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Publication numberUS3787033 A
Publication typeGrant
Publication dateJan 22, 1974
Filing dateAug 14, 1972
Priority dateAug 14, 1972
Publication numberUS 3787033 A, US 3787033A, US-A-3787033, US3787033 A, US3787033A
InventorsBatcheller R, Snyder D
Original AssigneeCrane Veyor Corp
Export CitationBiBTeX, EndNote, RefMan
External Links: USPTO, USPTO Assignment, Espacenet
Joint for tubular structure
US 3787033 A
Abstract
A tubular structure has end posts, intermediate posts and rails which extend between the end posts and intermediate posts. For fastening the rails to a post use is made of a T joint at the top of the post and a cross joint at an intermediate location. For the cross leg of the T joint a hole is made on one side of the cross leg of the same diameter as the post, a square end of the post is pushed in the hole and a weld is applied on the interior of the cross leg to anchor the parts together. A sleeve is inserted into the end of the cross leg with part protruding and this also anchored by a weld applied to the interior. Each end of the rail is then merely slid over the protruding part of the sleeve at each opposite post and no welding appears on the exterior which may need to be ground off.
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States Patet [191 Snyder et a1.

JOINT FOR TUBULAR STRUCTURE Inventors: Donald E. Snyder, La Habra; Roy

W. Batcheller, West Covina, both of Calif.

Crane-Veyor Corporation, South El Monte, Calif.

Filed: Aug. 14, 1972 App]. No.: 280,516

Assignee:

us. c1 256/59, 256/65, 287/54 rm. c1 E0411 17/14 Field of Search 256/21, 22, 24, 59, 65;

References Cited UNITED STATES PATENTS Jan. 22, 1974 2,999,671 9/1961 Blayden 256/65 3,333,873 8/1967 Triplett 287/56 X Primary Examiner-Dennis L. Taylor [57] ABSTRACT A tubular structure has end posts, intermediate posts and rails which extend between the end posts and intermediate posts. For fastening the rails to a post use is made of a T joint at the top of the post and a cross joint at an intermediate location. For the cross leg of the T joint a hole is made on one side of the cross leg of the same diameter as the post, a square end of the post is pushed in the hole and a weld is applied on the interior of the cross leg to' anchor the parts together. A sleeve is inserted into the end of the cross leg with part protruding and this also anchored by a weld applied to the interior. Each end of the rail is then merely slid over the protruding part of the sleeve at each opposite post and no welding appears on the exterior which may need to be ground off.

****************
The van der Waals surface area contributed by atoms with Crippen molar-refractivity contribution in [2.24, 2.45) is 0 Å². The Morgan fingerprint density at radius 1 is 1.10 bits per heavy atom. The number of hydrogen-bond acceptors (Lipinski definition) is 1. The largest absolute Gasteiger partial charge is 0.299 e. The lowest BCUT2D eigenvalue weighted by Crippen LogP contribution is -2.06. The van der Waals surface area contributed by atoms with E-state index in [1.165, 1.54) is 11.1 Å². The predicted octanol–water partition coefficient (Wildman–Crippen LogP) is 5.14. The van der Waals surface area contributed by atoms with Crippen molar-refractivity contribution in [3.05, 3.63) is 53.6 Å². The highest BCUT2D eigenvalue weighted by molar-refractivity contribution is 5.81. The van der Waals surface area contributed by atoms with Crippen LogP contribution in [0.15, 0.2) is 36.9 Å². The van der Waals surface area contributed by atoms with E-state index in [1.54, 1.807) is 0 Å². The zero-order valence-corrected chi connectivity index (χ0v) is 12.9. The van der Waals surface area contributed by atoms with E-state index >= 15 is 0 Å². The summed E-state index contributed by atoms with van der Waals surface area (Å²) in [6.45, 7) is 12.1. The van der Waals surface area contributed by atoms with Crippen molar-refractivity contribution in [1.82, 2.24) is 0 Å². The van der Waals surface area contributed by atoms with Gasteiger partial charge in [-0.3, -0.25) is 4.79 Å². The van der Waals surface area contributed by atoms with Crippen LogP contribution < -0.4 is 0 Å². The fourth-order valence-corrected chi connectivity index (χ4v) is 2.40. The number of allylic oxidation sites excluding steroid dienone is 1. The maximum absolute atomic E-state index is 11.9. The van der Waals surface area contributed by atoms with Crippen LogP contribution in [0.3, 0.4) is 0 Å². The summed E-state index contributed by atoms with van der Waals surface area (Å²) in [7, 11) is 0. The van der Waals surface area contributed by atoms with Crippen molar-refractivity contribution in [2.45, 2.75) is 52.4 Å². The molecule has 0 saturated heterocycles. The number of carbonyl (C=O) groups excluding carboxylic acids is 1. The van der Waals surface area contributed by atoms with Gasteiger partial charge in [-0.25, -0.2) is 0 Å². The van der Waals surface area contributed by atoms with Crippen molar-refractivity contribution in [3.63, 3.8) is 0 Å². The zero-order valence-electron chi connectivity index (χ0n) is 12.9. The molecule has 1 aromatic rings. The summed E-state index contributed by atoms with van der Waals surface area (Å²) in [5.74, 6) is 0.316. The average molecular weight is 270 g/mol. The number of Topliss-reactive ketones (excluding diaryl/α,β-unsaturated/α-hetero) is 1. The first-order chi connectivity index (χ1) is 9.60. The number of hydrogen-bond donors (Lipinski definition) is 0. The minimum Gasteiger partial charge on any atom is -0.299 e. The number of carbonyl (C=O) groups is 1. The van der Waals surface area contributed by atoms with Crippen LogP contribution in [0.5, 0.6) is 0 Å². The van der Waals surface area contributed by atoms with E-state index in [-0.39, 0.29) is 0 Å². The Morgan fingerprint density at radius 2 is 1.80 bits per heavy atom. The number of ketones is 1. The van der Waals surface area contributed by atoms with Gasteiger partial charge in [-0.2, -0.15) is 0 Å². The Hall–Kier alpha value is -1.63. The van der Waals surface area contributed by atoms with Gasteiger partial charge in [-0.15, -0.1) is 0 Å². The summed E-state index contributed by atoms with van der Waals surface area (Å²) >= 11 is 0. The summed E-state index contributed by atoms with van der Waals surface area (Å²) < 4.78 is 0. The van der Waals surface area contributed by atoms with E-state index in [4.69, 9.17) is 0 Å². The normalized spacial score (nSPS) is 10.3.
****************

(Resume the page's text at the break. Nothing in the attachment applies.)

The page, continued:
7 Claims, 7 Drawing Figures PATENTED JAN 2 21974 I IG 0 $13? JOINT FOR TUBULAR STRUCTURE Although hand rails made of tubular stock of some kind are in wide and common 'use for balconies, stairways, walkways and the like, there are features inherent in conventional construction which meet some obje'ction. Concededly, hand rails made of iron pipe with threaded fittings are low in cost and provide adequate strength but they are not capable of presenting a finished neat appearance, they require appreciable maintenance because of the material from which they are made and are time-consuming to install.

Where welded tubing has been resorted to, it has not been found feasible to assemble all parts on the site and a problem arises when subassemblies consisting of posts with necessary fittings are awkward to store and transport to the site where the installation is to be made. On those occasions where tubular assemblies employ welded fittings, the welds have been made on the exterior and in order to offer a smooth, neat, finished appearance welds have had to be ground off, adding to the cost. Where posts provided with adequate fittings have been made of material such as aluminum with fittings welded in place, anodizing or otherwise treating the subassembled posts and fittings has presented problems in that large treating tanks are invariably necessary because of the size of the subassemblies, especially in that all exterior welds must be completed and finished before the treating step.

It is therefore among the objects of the invention to provide a new and improved tubular structure which is relatively low in cost and which presents an especially acceptable neat appearance when completed and installed.

Another object of the invention is to provide a new and improved joint for tubular structure wherein all welding operations are entirely on the interior of the tubular units, thereby preserving a smooth and neat exterior surface on which no special machining needs to be performed.

Still another object of the invention is to provide a new and improved joint for tubular structure which by confining all welding to the-interior and by maintaining fittings relatively small in length and of adequate design, makes it possible to employ subassemblies of posts with fittings'which occupy virtually a minimum amount of room thereby making possible the use of relatively small tanks in treating theexterior and also making transportation to the site where the structure is to be installed less awkward and, consequently, cheaper.

Further included among the objects of the invention is to provide a new and improved joint for tubular structure of such design and character that when necessary the entire structure can be erected at the site, special construction being confined to the posts and, hence, making .it possible to employ straight tubular sections for the rails which need no special handling or fitting other than to be cut off to proper length, the structure moreover being free of employment of mechanical fasteners which, if used, might readily corrode or work loose.